As society gets more and more evolved, we gain a wide range of state of the art technology. We now have smartphones and smartwatches that we can use in our smart homes, in this modern high tech community. However, the more we gain on one side of things, the more we lose on others.
And the saddest part is that we always notice the things that we’ve lost once they’re one foot out the door or gone entirely. This is the case of darkness, of the dark skies filled with stars, that used to be nature’s version on prime time entertainment.
Dark skies are something that few people have noticed is disappearing, and here we are at the point where one third of Americans only can still see the Milky Way from their homes, which is an extremely low quota.
Big cities are riddled with massive light sources and the more artificial light we project, the less we get to see stars in the sky. And unfortunately, this has more than an abstract effect on just how romantic the skies remain at this point.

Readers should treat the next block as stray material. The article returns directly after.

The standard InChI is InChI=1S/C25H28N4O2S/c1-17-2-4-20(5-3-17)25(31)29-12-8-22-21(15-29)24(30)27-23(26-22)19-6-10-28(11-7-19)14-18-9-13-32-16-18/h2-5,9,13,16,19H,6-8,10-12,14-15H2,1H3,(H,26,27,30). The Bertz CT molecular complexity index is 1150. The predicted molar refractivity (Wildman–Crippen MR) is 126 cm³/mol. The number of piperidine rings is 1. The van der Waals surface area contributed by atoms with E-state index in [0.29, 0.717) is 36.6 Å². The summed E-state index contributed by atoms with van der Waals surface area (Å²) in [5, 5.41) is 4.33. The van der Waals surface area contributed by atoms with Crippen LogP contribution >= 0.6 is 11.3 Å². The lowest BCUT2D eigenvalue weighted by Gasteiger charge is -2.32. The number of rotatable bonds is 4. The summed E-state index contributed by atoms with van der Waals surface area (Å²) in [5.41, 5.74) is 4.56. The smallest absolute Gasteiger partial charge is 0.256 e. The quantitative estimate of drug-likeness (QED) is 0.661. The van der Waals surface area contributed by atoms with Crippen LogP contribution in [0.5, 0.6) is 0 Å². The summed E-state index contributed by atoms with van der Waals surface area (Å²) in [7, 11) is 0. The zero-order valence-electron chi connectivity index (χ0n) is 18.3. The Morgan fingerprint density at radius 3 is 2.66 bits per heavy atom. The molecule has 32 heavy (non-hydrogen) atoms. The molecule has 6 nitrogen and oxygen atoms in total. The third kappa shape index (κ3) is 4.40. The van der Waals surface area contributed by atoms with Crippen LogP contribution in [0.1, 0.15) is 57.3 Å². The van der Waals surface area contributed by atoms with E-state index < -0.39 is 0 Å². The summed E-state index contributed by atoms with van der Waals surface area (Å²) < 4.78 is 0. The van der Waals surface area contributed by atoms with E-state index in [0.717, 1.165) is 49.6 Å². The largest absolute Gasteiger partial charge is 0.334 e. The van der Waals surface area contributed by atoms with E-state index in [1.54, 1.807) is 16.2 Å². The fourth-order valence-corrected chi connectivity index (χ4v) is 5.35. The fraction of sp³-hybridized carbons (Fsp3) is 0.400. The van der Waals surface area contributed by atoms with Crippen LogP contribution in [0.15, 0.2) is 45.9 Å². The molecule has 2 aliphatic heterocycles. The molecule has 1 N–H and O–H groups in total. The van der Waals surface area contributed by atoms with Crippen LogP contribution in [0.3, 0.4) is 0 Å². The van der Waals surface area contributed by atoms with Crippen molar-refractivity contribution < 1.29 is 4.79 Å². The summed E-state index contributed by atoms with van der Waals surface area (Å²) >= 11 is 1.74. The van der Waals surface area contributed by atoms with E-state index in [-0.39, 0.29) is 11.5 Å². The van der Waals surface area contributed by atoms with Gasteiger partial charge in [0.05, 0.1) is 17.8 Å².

This affects all of the creatures that depend on light to survive, ranging from plants, for which light is vital, to small creatures of the world which need the proper amount of light in order to develop properly and express their vital instincts and all the way to people, who need light as well in order to stay healthy.
The one positive aspect about this type of pollution is the fact that it is reversible, which means that it is still up to us to improve this matter, and that we actually stand a fair chance to do so.
The first measures are being taken in natural parks, where dark skies are still something that people can go and enjoy. But it is precisely because this is a natural beauty that should be preserved that tourists are advised to minimize the use of light on the park premises.
Parks such as the Acadia Natural Park in Maine and the Chaco Culture National Historical Park from New Mexico are taking a stand against light pollution and they are introducing a set of regulations that can help visitors to keep their flashlights, headlights and other light sources at a minimum use.
Acadia Natural Park is actually organizing the Night Skies Festival, which is a amazing event where participants are taught about what they can do to help preserve the natural beauty of the night.
Image Source: wherecoolthingshappen